Batmanology is usually the domain of Lord Christopher J. Sims, but hopefully he won't mind if I step on his toes a little. This week, the 12-part Batman storyline City of Crime was released digitally (in the individual issues of Detective Comics 800-808 and 811-814) and there's a solid chance that you missed this story the first time around. Written by David Lapham, drawn by Ramon Bachs, and colored by Jason Wright, City of Crime brought the horror back to Batman comics. Let's take a quick trip down memory lane for this edition of Digital ComicsAlliance and look at one of my favorite Batman tales.

David Lapham made his name with Stray Bullets, a series that is only rivaled by Naoki Urasawa's Monster for the ability to leave you tense and scared at the end of each issue. Lapham is a master at making the mundane horrific; he opened Stray Bullets.with an as-yet unidentified body in someone's trunk, a mystery that became becomes more and more troubling with each issue, and ended on a cliffhanger for the ages.

Lapham knows how to scare you, is what I'm saying. He can put the fear of God into you when he really wants to. He bent those powers toward Batman for City of Crime, which opens with a three-panel summary of Batman's origin and then it's off to the races. Lapham's Batman is meaner, scarier, and more of a spectre than Batman tends to be these days.

Batman barely appears in the first half of the first chapter, but his presence is definitely felt. Ramon Bachs draws the edges of Batman's cape or the shadows of his gloves over the course of those pages, showing the Dark Knight through his actions without showing the man himself, before finally pulling out to a wide shot of Batman in his city. It's an inspired choice on the part of the creative team, and it sets the stage for the rest of the arc. Batman is as much a part of his city as crime and supervillains, and he's inescapable. He does what he wants, and you just better pray that you're on the right side of the law.

City of Crime is similar in tone to Frank Miller's hard-edged take in Dark Knight Returns, but there's a wry humor present, too. Robin and Jim Gordon are present throughout the series, and Robin's approach to heroism is drastically different from Batman's. Robin feels like a kid sidekick, rather than a hyper-competent nerd, and it's a great take. When he gets in over his head, he calls for help, rather than trying to tough it out.

When Batman spends too long inside a burning building, Robin grins, because he knows his boss knows what he's doing... until Batman spends way too long inside a burning building, when finally gets worried about his boss, only to be proven wrong to worry in the very next panel. The Robin and Batman relationship is fun, and Robin actually feels like the brightness in Batman's life, rather than just another soldier.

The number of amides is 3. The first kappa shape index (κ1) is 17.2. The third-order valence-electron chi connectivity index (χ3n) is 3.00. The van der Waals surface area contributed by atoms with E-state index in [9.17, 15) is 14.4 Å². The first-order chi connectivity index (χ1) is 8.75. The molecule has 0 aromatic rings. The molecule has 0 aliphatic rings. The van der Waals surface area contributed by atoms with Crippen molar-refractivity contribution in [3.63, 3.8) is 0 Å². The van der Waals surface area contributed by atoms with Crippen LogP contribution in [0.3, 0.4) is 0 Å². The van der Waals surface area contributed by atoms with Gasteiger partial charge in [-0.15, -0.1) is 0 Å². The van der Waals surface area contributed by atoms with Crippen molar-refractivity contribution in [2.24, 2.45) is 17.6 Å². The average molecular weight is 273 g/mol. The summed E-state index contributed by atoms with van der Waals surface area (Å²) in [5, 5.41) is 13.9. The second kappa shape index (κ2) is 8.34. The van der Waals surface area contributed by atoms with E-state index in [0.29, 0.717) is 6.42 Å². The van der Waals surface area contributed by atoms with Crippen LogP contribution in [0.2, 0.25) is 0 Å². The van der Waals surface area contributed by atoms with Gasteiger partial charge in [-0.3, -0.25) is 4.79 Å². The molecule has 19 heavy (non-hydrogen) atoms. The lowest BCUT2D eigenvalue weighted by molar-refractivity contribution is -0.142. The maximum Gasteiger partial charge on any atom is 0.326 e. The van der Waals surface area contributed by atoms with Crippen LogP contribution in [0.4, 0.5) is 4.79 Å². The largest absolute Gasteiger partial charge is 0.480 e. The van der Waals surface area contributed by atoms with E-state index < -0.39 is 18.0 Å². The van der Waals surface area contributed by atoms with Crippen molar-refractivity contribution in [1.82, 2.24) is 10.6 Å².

So what's this series about? It's about a lot of things. It's about what happens when Batman gets obsessed. It's about the little people of Gotham who get caught in the crossfire or start fires of their own. It's about motherhood. It's about innocence. It's about free will. It's about two heroes trying to stem the coming tide of evil by any means necessary. It's about all the things that all good cape comics are about, and Lapham and Bachs slather the proceedings in terror.

Criminals are proven to be superstitious and cowardly. Heroes are overwhelmed and forced up against the wall. Innocents can't escape from fates they don't deserve. It's a dark read, but never a dreary one. The horror is thrilling, like good horror should be.

But the hands-down best parts of City of Crime are when Batman is interacting with thugs and villains. He faces down hordes of villains to make a statement about his prowess. He cows Mr Freeze into giving up his plans. He brutalizes his way through Gotham's underworld, and all of that ugliness is a joy to read. It's Batman as mythic entity, someone who is bigger than his physical body and can strike terror like no one else.

Frank Miller perfectly explained what Batman is when he had him kick his legs back on a dashboard, cross his fingers behind his head, and say "Striking terror. Best part of the job." Lapham's Batman knows how to strike terror, and he does it in a way that not only makes you grin, but makes you think that he's grinning on the inside, too. He's too good at his job not to enjoy it.

The panels spread throughout this post are all from the first chapter of City of Crime. They're part of just one of several scenes throughout the series where Batman is at his Batmannest. When you reach that point where Batman tells the thug "I'll give you a pass. Because that's what I do. Give passes" and the guy panics, you'll know whether or not you're in for this series. If that doesn't do it, Batman emptying out a bar between a barkeep telling a joke and catching a breath will do it.

For my money, this is one of the best Batman tales ever.


-Detective Comics 800, featuring a short story written and drawn by David Lapham

-Detective Comics 801-808, 811-814, the entire City of Crime arc

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